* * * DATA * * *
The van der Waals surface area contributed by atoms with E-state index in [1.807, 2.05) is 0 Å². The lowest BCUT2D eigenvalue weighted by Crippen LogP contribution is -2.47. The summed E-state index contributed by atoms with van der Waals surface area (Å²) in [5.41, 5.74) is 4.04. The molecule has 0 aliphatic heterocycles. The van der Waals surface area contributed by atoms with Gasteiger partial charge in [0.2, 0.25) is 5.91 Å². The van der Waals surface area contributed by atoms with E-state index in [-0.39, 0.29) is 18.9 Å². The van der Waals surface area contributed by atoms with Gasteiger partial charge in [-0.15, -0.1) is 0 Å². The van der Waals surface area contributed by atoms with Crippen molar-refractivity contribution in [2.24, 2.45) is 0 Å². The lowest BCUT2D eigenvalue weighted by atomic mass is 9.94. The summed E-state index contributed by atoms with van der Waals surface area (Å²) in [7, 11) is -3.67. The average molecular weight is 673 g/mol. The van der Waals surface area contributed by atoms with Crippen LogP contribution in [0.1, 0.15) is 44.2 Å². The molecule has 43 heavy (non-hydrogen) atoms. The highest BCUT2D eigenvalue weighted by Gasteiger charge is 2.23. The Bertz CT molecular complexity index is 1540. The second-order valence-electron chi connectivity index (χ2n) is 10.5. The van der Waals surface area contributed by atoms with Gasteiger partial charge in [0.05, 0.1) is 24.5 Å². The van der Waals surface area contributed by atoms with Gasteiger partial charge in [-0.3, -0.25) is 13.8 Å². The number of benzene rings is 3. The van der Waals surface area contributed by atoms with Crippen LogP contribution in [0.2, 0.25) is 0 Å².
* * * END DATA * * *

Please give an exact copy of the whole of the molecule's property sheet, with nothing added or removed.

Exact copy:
The van der Waals surface area contributed by atoms with E-state index in [1.807, 2.05) is 0 Å². The lowest BCUT2D eigenvalue weighted by Crippen LogP contribution is -2.47. The summed E-state index contributed by atoms with van der Waals surface area (Å²) in [5.41, 5.74) is 4.04. The molecule has 0 aliphatic heterocycles. The van der Waals surface area contributed by atoms with Gasteiger partial charge in [0.2, 0.25) is 5.91 Å². The van der Waals surface area contributed by atoms with E-state index in [-0.39, 0.29) is 18.9 Å². The van der Waals surface area contributed by atoms with Gasteiger partial charge in [-0.15, -0.1) is 0 Å². The van der Waals surface area contributed by atoms with Crippen molar-refractivity contribution in [2.24, 2.45) is 0 Å². The lowest BCUT2D eigenvalue weighted by atomic mass is 9.94. The summed E-state index contributed by atoms with van der Waals surface area (Å²) in [7, 11) is -3.67. The average molecular weight is 673 g/mol. The van der Waals surface area contributed by atoms with Crippen LogP contribution in [0.1, 0.15) is 44.2 Å². The molecule has 43 heavy (non-hydrogen) atoms. The highest BCUT2D eigenvalue weighted by Gasteiger charge is 2.23. The Bertz CT molecular complexity index is 1540. The second-order valence-electron chi connectivity index (χ2n) is 10.5. The van der Waals surface area contributed by atoms with Gasteiger partial charge in [0.05, 0.1) is 24.5 Å². The van der Waals surface area contributed by atoms with Gasteiger partial charge in [-0.3, -0.25) is 13.8 Å². The number of benzene rings is 3. The van der Waals surface area contributed by atoms with Crippen LogP contribution in [0.2, 0.25) is 0 Å².